homed split

wednesday, 23 may 2018

symbols in layout BEAKL mu are accessed via the index, middle and ring fingers of the thumb shift side hand. It is surprisingly effective but constrained by the range of keys comfortably reached by the hand in the thumb shift position. Larger hands can implement a larger shift layout but there is another more universal solution.

Enter the home row modifiers. These are key code modifiers, applied singly—except for the Shift key whose role is the responsibility of the thumb Shift, as implemented above—or as chords.

By assigning the home row Shift as a Symbol Layer key when held down singly (with no other modifiers), the opposite hand can now float over the Symbol Layer without any restriction. This is what the free hand toggled Regex Layer allowed..

home row symbols

BEAKL mu home</span> row Shift 

Not every symbol character is mapped to these layers, as many are available from the base layer from which their usage in regular expressions and programming statements would be typed.

Rolls in expression construction and familiar keypad location for ease of memory are the design criteria—not necessarily key frequency, as rumination is more the order of the day when typing symbol expressions, than shear typing speed.

That said, I find this layout efficient for the kinds of expressions I type and, more importantly, easy to remember—the rationalization of its layout and organization can be deciphered by those familiar with regex expressions and numeric keypad layouts.

toggle regex

BEAKL mu toggle</span> Regex 

home shift thumb symbols

using the home row Shift key to raise the Shift Layer instead (how logical!)..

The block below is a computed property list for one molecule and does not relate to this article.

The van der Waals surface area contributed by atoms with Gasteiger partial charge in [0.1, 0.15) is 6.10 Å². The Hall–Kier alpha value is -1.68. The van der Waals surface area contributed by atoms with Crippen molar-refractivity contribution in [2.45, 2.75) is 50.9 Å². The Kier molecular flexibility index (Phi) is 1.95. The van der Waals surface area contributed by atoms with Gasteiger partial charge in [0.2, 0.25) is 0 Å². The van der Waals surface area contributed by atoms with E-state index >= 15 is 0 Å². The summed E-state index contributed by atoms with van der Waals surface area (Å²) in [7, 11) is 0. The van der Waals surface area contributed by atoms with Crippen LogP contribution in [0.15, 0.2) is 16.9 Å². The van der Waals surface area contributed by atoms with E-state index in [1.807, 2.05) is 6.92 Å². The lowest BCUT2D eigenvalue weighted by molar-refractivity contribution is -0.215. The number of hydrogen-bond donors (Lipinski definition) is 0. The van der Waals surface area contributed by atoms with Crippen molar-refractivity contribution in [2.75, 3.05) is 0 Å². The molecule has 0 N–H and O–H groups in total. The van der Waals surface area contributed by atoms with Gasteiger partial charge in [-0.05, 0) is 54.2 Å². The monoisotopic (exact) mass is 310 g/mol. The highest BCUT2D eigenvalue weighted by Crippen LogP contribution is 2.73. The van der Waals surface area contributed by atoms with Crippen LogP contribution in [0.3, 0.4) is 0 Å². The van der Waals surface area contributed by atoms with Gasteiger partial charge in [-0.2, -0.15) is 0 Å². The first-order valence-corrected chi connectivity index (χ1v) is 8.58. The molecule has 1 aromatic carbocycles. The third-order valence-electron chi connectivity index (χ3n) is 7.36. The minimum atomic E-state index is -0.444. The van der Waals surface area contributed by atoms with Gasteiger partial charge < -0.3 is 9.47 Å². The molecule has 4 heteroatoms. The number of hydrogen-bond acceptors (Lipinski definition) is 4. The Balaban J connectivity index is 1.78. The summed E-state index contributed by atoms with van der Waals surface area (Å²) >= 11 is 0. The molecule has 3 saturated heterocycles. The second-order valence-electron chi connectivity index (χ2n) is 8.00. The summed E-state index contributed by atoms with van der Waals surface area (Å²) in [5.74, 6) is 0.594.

BEAKL mu home raboveow Shift 

and the thumb keys to raise the Symbol Layers..

BEAKL mu thumb 

is a logical progression of the layer assignments (other than the requisite finger retraining). Arguably, (thumb) shifting is more frequent than constructing expressions and special punctuation marks, but shifting from the home row feels more consistent (with the other modifiers).

It is a bit of a wash between these two layout organizations. Both are comfortable. The original has the inertia of familiarity—the thumbs want to be used for everything!


freeing the hand from the thumb locked position to type symbols feels superior but not without limitation.

With the thump Shift Layers approach, sloppy fingering while typing the home row shift characters—the A and T keys—can result in inadvertent symbol characters being typed and unexpected capitalization, especially for the TH bigram which finger memory develops very rapid fingering for.

Paying attention to accurate touch typing, mitigates this issue. But this problem can persist as one’s typing speed increases. This is a limitation of the latency incurred from switching layers—a QMK firmware feature which I fully exploit for numeric entry and navigation.

All is not lost, however! By assigning the Symbol Layers to the thumbs, as illustrated in the alternate layout, and utilizing Shift Modifier macros instead of Shift Layers (with a little additional QMK coding to handle alternate keycode mappings), latency issues no longer appear to be a problem. Yay! Now to unlearn the thumb shifting that has been so prevalent in my keyboard layout approach until now..

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